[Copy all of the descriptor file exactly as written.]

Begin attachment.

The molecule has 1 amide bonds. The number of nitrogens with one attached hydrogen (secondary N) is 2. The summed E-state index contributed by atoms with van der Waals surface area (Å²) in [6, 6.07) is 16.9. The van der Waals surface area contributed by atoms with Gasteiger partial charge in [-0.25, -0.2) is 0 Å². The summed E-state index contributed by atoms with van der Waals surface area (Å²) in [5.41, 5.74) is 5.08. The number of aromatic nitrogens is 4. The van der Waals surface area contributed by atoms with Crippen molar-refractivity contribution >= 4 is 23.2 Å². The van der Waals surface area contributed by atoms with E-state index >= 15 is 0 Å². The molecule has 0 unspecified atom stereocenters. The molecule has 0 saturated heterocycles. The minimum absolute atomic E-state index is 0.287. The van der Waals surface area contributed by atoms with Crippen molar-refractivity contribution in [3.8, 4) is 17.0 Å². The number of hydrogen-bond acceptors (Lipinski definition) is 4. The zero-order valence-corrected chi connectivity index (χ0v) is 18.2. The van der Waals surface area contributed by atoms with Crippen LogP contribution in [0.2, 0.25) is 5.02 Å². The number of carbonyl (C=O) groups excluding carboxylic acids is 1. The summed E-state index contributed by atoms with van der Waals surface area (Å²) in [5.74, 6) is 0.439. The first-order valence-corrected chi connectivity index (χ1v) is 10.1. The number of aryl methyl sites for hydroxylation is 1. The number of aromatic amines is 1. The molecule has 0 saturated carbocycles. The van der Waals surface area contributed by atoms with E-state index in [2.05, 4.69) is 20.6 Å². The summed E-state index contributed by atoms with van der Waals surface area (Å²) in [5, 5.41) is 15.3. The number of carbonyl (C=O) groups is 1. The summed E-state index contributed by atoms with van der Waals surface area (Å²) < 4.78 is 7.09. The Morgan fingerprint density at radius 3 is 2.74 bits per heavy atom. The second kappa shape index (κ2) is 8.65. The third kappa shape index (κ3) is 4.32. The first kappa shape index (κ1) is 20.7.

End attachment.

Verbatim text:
The molecule has 1 amide bonds. The number of nitrogens with one attached hydrogen (secondary N) is 2. The summed E-state index contributed by atoms with van der Waals surface area (Å²) in [6, 6.07) is 16.9. The van der Waals surface area contributed by atoms with Gasteiger partial charge in [-0.25, -0.2) is 0 Å². The summed E-state index contributed by atoms with van der Waals surface area (Å²) in [5.41, 5.74) is 5.08. The number of aromatic nitrogens is 4. The van der Waals surface area contributed by atoms with Crippen molar-refractivity contribution >= 4 is 23.2 Å². The van der Waals surface area contributed by atoms with E-state index >= 15 is 0 Å². The molecule has 0 unspecified atom stereocenters. The molecule has 0 saturated heterocycles. The minimum absolute atomic E-state index is 0.287. The van der Waals surface area contributed by atoms with Crippen molar-refractivity contribution in [3.8, 4) is 17.0 Å². The number of hydrogen-bond acceptors (Lipinski definition) is 4. The zero-order valence-corrected chi connectivity index (χ0v) is 18.2. The van der Waals surface area contributed by atoms with Crippen LogP contribution in [0.2, 0.25) is 5.02 Å². The number of carbonyl (C=O) groups excluding carboxylic acids is 1. The summed E-state index contributed by atoms with van der Waals surface area (Å²) in [5.74, 6) is 0.439. The first-order valence-corrected chi connectivity index (χ1v) is 10.1. The number of aryl methyl sites for hydroxylation is 1. The number of aromatic amines is 1. The molecule has 0 saturated carbocycles. The van der Waals surface area contributed by atoms with E-state index in [2.05, 4.69) is 20.6 Å². The summed E-state index contributed by atoms with van der Waals surface area (Å²) in [5, 5.41) is 15.3. The number of carbonyl (C=O) groups is 1. The summed E-state index contributed by atoms with van der Waals surface area (Å²) < 4.78 is 7.09. The Morgan fingerprint density at radius 3 is 2.74 bits per heavy atom. The second kappa shape index (κ2) is 8.65. The third kappa shape index (κ3) is 4.32. The first kappa shape index (κ1) is 20.7.